Overweight Bullmastiff Goes on a Diet with New Dog Food and an Exercise Program

www.projectpetslimdown.com Bullmastiff Jodi, the biggest dog in the challenge, loses 21 pounds with Purina’s 90 day diet and exercise plan which includes fun home activities in their horse rink. Follow Purina veterinarians for the best nutrition and exercise solutions for your dog. Purina Project Pet Slim Down was made possible by Purina Veterinary Diet.

Miniature Dachshund Goes from Overweight Dog to Healthy Weight Pet

www.projectpetslimdown.com Miniature Dachshund PeeWee loses 21% of his body weight with fun outdoor activities and Purina’s Veterinary Diets Overweight Management Formula. Follow Purina veterinarians for the best nutrition and exercise solutions for your dog. Purina Project Pet Slim Down was made possible by Purina Veterinary Diet.

Boston Terrier Shows How Small, Overweight Pet Dogs Can Improve Health and Become More Energetic

www.projectpetslimdown.com With the help of an underwater treadmill, Maggie the Boston Terrier is able to keep up with her diet and exercise routine and lose 6lbs. Follow Purina veterinarians for the best nutrition and exercise solutions for your dog. Purina Project Pet Slim Down was made possible by Purina Veterinary Diet.

Sometimes Good Medicine is Simply Good Nutrition

For pets with chronic health issues, veterinarians might recommend specific therapeutic diets.  Designed to provide the right type of nutrition for the pet’s unique problems, these diets are often used for the lifetime of the pet.   But, when finances are tight, are these “prescription diets” really worth the cost?

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Feeding your dog or cat seems like an easy chore, but if your pet is suffering from kidney disease, allergies or even cancer, his nutritional needs require special attention.   Most veterinarians keep an inventory of therapeutic or “prescription” diets on hand to help manage chronically sick pets.   In spite of the benefits provided by these diets, the weak economy and rising prices have many owners thinking twice about staying on the more expensive diets.

In 1940, Dr. Mark Morris, a veterinarian in New Jersey, was treating one of his patients, “Buddy”, for kidney failure.   “Buddy” was one of the first “seeing eye” guide dogs in the United States.  Dr. Morris found that he could improve Buddy’s quality of life by providing him with a diet that helped ease the work of his kidneys.  He named this new diet “k/d” for kidney diet and he quickly became inundated with requests from veterinarians for his special food.

Dr. Morris continued to study how the right foods can benefit patients suffering from a variety of diseases.  His visionary work sparked a multi-million dollar industry dedicated to providing optimal nutrition for chronically ill pets.  Today, companies such as Hill’s Pet Foods, Purina Veterinary Diets, Iams, and Royal Canin all commit extensive resources towards research and production of therapeutic diets.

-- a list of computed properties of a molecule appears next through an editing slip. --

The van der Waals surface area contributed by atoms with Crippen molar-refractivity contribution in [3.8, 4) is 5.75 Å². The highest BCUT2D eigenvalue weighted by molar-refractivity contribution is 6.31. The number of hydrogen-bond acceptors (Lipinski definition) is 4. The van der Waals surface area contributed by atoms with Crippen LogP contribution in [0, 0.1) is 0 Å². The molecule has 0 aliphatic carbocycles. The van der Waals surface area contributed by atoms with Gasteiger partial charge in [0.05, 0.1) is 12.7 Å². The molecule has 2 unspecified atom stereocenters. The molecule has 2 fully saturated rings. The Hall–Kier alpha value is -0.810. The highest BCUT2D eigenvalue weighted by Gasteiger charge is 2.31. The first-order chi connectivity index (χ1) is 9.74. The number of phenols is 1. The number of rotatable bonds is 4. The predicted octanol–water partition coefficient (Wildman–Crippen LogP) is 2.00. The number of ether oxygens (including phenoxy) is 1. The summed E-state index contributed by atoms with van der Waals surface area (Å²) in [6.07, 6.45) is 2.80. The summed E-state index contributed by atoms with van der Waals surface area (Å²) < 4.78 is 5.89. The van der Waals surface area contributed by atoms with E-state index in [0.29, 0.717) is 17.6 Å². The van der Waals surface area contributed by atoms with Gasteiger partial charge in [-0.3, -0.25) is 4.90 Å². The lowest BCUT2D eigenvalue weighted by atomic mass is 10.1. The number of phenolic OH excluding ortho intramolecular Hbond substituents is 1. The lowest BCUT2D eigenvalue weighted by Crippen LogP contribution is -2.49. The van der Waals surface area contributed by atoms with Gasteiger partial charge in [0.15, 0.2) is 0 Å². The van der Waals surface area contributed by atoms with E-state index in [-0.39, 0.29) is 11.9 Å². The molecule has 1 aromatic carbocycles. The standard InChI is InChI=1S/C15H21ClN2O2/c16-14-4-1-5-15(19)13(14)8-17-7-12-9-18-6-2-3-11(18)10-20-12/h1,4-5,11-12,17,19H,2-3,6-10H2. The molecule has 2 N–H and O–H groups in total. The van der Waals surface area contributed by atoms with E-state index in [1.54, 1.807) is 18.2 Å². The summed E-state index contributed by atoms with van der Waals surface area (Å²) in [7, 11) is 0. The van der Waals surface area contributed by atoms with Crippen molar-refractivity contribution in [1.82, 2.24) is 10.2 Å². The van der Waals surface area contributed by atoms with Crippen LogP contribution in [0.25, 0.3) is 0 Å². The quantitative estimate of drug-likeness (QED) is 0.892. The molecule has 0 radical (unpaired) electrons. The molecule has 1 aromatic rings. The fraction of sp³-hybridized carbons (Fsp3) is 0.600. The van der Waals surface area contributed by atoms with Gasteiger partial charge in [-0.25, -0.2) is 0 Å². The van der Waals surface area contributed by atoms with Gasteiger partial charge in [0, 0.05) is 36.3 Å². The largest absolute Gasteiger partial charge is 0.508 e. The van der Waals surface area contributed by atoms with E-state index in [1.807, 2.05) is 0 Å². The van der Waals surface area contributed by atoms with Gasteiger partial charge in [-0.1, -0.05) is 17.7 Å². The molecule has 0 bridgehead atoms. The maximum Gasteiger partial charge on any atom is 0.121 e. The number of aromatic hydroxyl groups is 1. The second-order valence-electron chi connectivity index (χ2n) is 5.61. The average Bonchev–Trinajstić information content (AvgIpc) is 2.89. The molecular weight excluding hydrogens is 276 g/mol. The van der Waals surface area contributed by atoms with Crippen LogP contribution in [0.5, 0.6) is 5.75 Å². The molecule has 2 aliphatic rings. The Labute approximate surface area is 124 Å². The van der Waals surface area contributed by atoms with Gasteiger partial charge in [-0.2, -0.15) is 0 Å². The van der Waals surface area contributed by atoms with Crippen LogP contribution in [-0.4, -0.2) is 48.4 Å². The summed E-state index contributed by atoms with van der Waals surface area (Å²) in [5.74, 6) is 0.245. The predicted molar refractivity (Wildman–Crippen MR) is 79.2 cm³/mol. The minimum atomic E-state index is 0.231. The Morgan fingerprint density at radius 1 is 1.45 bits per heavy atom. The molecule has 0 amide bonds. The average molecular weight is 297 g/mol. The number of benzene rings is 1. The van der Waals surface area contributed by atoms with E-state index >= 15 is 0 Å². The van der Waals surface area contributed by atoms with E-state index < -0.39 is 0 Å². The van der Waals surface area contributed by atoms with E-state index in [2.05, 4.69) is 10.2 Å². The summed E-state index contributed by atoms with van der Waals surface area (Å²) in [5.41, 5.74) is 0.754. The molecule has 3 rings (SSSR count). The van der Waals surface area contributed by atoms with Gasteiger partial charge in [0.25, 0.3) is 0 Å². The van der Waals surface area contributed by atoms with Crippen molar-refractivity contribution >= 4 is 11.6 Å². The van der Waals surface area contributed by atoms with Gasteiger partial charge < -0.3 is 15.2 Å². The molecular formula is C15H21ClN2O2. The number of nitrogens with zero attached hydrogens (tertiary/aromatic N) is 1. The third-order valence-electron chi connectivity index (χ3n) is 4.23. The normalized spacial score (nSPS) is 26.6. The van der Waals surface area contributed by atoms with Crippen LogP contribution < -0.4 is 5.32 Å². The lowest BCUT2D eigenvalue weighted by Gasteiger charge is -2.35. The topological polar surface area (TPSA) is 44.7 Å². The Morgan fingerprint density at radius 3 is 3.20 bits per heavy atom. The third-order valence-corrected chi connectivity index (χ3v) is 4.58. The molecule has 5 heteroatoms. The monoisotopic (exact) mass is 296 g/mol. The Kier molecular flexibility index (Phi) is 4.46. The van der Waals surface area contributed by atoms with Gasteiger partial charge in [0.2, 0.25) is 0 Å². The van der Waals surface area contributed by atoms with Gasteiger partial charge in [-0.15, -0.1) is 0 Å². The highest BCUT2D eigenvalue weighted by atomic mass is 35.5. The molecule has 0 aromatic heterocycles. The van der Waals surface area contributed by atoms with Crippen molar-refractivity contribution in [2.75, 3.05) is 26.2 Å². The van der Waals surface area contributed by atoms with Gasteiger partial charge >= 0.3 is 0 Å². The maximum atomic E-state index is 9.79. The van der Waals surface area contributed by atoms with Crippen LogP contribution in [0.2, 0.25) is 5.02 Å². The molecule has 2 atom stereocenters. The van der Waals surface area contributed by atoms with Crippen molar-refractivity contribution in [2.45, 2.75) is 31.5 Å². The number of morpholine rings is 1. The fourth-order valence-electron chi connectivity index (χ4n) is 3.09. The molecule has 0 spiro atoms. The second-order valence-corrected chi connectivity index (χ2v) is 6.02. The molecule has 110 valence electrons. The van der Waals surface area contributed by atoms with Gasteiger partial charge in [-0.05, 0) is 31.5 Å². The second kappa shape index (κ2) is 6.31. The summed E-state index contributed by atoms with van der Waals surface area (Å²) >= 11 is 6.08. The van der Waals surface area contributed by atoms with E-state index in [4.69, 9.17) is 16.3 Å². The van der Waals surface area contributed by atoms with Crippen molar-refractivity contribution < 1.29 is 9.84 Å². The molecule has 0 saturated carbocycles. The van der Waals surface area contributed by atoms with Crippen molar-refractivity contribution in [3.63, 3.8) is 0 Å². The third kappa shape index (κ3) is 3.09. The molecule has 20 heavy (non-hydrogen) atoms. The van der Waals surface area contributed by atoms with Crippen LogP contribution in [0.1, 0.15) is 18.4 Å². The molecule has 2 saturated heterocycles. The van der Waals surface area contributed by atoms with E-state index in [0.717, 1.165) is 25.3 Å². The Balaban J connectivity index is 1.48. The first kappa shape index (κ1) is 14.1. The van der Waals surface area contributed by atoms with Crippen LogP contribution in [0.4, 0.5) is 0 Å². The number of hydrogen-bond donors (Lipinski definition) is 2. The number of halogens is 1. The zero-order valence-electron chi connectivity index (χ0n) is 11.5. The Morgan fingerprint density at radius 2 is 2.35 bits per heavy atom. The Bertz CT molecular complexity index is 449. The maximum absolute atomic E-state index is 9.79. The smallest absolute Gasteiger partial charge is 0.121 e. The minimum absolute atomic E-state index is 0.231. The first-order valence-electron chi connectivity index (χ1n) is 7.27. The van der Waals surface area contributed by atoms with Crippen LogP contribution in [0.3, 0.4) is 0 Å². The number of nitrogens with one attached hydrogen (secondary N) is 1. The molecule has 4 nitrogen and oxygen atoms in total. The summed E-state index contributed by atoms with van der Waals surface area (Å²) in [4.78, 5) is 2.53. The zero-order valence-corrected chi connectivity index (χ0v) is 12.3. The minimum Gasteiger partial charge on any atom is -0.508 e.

These special diets differ from routine pet foods by the reduction, addition, or manipulation of key nutrients.  For example, k/d has much lower phosphorus and protein levels than normal pet diets.  This balance helps reduce the workload of the kidneys and actually slows the progression of the disease.  For pet stricken with cancer, high levels of quality fat and protein with lower carbohydrate levels can help starve cancer cells and prolong the pet’s life.

Special therapeutic diets are also available for pets with allergies, urinary bladder stones, digestive issues, heart conditions, liver problems and even arthritic pets.

But, all of this scientific research and expertise does come with a cost.   Therapeutic diets often appear to be unusually expensive when compared to regular diets.   As an example, a 30 lb bag of a prescription diet for dogs suffering from allergies can cost more than $90.  For a typical 60 lb dog, this bag of food should last around 45 days, meaning that the daily food cost is $2 per day.

Some owners are tempted to take matters into their own hands and create homemade diets for their pets.  According to the Small Animal Clinical Nutrition text, homemade recipes are often available for a variety of pet illnesses.  However, once the cost of ingredients is added, along with time spent in preparation and extra trips to the grocery, these homemade diets are often just as pricey as the commercially prepared food.

And, without veterinary guidance, these attempts at cost savings often end up hurting the pet.  Owners take short cuts and buy cheaper meats and/or grains due to personal preference or availability of the ingredients.  These lower quality or different ingredients can adversely affect the pet and even worsen his or her underlying disease.  One study also estimated that more than 90% of homemade diets for sick pets are not nutritionally adequate.

So, how can owners keep their pet’s diets from emptying their wallets?  First, talk with your veterinarian about your pet’s overall health condition.  Some pets are put on certain therapeutic diets for a limited time only.   If your pet is overweight, battling bladder stones, or even suffering from digestive upset, it is likely that you only need to feed the special diet for a limited time.